Vehicles that protect the troops

 |  NCR Today

Here’s the last weapons system the Government Accountability Office identified as a boondoggle, as reported in The New York Times.

It is the Mine-Resistant, Ambush-Protected Vehicle, or MRAP. We actually have 20,000 of these in varying designs from different manufacturers. We spent $36 billion to construct them. Most are so big that only three fit in a C-17 transport which raises the question of whether we will leave them behind in Iraq and Afghanistan and who might eventually use them.

They only drive on roads because they are so heavy and they have a tendency to roll over and to collapse bridges. They get about 4 miles per gallon. Maintenance for the coming year is projected at $3.2 billion.

The way they protect soldiers from ambush is that the undercarriage is v-shaped and channels mine and IED blasts away from vehicle occupants, dissipating explosive impact.

Don't miss a thing! Get NCR's free newsletter.

This is a tough one because of course we want to protect our soldiers. On the other hand, these MRAP vehicles make it more tempting to send our military into regions where the local populace doesn’t want us. Because we have the MRAPs, we don’t feel the need to use diplomacy in the countryside.

This ends my meditation on the GAO boondoggles. They point the way to easy Department of Defense procurement cuts. But no serious Congressional proposals have been put forward to make these cuts. Our treasure is in our military hardware. That’s why we can find it in our hearts to cut food vouchers to women with infant children.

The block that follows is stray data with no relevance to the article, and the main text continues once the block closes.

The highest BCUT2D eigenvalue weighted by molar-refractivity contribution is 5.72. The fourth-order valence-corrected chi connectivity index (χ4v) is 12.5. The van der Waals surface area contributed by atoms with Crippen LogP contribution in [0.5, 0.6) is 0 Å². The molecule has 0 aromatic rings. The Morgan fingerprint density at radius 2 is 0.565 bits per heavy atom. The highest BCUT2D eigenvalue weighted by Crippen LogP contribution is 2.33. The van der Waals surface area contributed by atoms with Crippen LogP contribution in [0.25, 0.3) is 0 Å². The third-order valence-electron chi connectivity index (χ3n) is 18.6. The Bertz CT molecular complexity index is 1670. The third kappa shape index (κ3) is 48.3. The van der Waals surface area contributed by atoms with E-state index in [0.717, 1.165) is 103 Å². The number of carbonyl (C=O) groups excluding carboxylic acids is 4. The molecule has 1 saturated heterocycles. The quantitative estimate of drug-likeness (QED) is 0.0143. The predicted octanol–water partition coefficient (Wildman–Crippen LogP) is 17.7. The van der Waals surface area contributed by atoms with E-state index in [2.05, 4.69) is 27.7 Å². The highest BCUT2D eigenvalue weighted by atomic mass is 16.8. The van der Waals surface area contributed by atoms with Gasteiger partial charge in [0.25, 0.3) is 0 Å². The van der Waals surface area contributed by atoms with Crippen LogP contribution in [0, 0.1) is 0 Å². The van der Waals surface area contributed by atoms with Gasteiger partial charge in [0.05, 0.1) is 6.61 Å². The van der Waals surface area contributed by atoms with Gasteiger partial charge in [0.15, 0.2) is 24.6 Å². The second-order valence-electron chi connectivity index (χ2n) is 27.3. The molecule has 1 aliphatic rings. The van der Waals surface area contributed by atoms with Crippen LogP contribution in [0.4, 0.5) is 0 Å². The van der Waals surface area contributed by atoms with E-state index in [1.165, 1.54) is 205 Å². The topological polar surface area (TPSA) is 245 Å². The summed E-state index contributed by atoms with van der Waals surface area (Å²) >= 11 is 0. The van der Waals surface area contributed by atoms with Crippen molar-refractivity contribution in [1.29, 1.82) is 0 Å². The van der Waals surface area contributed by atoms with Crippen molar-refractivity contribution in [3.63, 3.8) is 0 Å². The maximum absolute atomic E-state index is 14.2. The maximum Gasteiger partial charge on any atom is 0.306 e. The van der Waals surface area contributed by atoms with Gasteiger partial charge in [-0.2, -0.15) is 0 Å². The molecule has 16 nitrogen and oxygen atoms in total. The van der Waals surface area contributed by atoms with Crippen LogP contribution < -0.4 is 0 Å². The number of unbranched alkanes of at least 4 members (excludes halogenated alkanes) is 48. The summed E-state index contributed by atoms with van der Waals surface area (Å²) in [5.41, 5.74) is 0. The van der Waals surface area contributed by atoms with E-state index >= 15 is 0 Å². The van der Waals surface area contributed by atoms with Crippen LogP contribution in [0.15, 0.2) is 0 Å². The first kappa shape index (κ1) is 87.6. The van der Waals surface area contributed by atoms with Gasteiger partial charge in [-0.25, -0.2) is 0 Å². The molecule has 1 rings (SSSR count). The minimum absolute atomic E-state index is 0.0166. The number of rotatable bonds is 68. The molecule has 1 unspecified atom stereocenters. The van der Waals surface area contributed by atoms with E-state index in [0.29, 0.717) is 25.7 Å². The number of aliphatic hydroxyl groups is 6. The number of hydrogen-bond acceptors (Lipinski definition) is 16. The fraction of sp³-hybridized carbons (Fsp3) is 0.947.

I’ll keep talking about military spending. Lent is not the only time to look at our fiscal priorities.

Support independent reporting on important issues.

 One family graphic_2016_250x103.jpg


NCR Comment code: (Comments can be found below)

Before you can post a comment, you must verify your email address at
Comments from unverified email addresses will be deleted.

  • Be respectful. Do not attack the writer. Take on the idea, not the messenger.
  • Don't use obscene, profane or vulgar language.
  • Stay on point. Comments that stray from the original idea will be deleted. NCR reserves the right to close comment threads when discussions are no longer productive.

We are not able to monitor every comment that comes through. If you see something objectionable, please click the "Report abuse" button. Once a comment has been flagged, an NCR staff member will investigate.

For more detailed guidelines, visit our User Guidelines page.

For help on how to post a comment, visit our reference page.

Commenting is available during business hours, Central time, USA. Commenting is not available in the evenings, over weekends and on holidays. More details are available here. Comments are open on NCR's Facebook page.



NCR Email Alerts


In This Issue

July 14-27, 2017